However, while they are less likely to inherit these illnesses, it isn’t impossible. There are a few concerns to be aware of, including back issues, Hip Dysplasia, and Degenerative Myelopathy.

Regular vet checkups will help you diagnose any issues as quickly as possible. Horgis should be taken to a vet at least once a year to make sure they are completely healthy.

Horgi Training

  • Generally easy to train.

  • Works best with positive reinforcement.

  • Don’t train them around small animals.

The Horgi really hit the trait jackpot when it comes to training! Both the Corgi and Husky are working dogs, so they’re very intelligent and good at listening to commands.

Corgis are also people pleasers, so if your Horgi inherits this gene, they’ll be a dream to train.

However, there is a chance that this dog inherits a mischievous gene from the Husky parent, which can make training slightly more difficult as they’ll tell you when they want to train.

Making a clear distinction between owner and dog will help make training easier. Positive reinforcement is a great way to train Horgis as they are very food driven.

Train them in a secure location, as they are prone to running after squirrels and other small animals!

Horgi Exercise Requirements

  • Generally easy to train.

  • Works best with positive reinforcement.

  • Don’t train them around small animals.

Horgis have high energy needs and therefore need plenty of exercise throughout the day. On average, they’ll need around one hour of exercise a day.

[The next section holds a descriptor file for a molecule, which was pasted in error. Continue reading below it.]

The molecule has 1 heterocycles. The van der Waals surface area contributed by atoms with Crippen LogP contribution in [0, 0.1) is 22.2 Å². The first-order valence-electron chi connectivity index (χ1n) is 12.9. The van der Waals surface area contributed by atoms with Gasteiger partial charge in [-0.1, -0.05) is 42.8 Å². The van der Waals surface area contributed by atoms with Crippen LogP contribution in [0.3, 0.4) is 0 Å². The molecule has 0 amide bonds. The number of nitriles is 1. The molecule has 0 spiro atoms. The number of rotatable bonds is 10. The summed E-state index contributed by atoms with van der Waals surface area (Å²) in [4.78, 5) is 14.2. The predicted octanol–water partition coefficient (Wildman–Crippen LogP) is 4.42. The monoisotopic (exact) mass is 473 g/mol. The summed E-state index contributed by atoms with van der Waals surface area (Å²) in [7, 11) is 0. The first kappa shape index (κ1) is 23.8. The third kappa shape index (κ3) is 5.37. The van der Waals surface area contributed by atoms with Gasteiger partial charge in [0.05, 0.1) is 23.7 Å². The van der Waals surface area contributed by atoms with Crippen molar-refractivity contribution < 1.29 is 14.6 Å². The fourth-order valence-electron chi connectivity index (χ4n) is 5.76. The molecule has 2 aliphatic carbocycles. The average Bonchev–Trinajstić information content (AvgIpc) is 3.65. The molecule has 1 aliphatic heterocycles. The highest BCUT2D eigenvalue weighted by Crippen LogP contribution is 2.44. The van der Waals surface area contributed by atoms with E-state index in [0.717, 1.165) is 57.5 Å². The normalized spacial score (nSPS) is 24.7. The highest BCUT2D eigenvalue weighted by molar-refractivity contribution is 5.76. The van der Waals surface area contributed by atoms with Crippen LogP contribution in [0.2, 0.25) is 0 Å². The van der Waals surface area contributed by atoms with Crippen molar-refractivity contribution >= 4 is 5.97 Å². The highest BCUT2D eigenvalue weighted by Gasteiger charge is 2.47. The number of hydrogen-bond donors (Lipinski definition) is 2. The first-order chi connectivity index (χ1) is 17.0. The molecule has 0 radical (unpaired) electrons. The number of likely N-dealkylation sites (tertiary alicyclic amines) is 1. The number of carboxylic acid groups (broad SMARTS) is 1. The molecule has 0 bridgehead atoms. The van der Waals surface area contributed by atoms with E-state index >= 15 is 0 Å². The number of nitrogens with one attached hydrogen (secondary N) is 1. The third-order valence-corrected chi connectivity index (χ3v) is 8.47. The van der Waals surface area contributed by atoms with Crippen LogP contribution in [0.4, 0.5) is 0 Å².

However, if they inherit more of their Husky parent genes, they might need more than this to tire them out.

Horgis are very clever, so obedience and agility training are also good options for exercise. They also love playing fetch as it satisfies their high prey drive, and they also enjoy jogging or hiking with their owners.

They’ll work up plenty of energy throughout the day, so it’s best that they live in a house with a large yard. While their smaller size is good for apartment living, they will get very bored in this small space very quickly.

Horgi Diet & Feeding

  • Need high-protein food to keep up with their energy levels.

  • Can gain weight quickly.

  • Keep them on a strict feeding schedule and monitor their treats.

Horgis should be fed food formulated for small to medium-sized dogs with high energy. They need plenty of protein and only a small amount of healthy fats and carbohydrates.

Horgis are known for easily gaining weight, and this can exacerbate the back issues that they are prone to.

Keep them on a strict feeding schedule to prevent them from gaining weight. Keep an eye on how many treats you give them, too!

Only feed them enough for their body weight. If you’re unsure of this, ask your vet during your next routine health checkup appointment. Horgis will fluctuate in weight throughout their lives, so change their food intake accordingly.

Horgi Cost

  • Costs around $700.

  • Use a reputable breeder to minimize health concerns.

  • Ongoing costs include food, toys, and grooming equipment.

Reputable breeders will charge around $700 for a Horgi. However, this price can fluctuate depending on the location, breeder credentials, parents, and more. Shop around to make sure you’re using a trusted breeder who knows what they’re doing.

Ongoing costs include food, exercise equipment, vet bills, insurance, and lots of sturdy toys!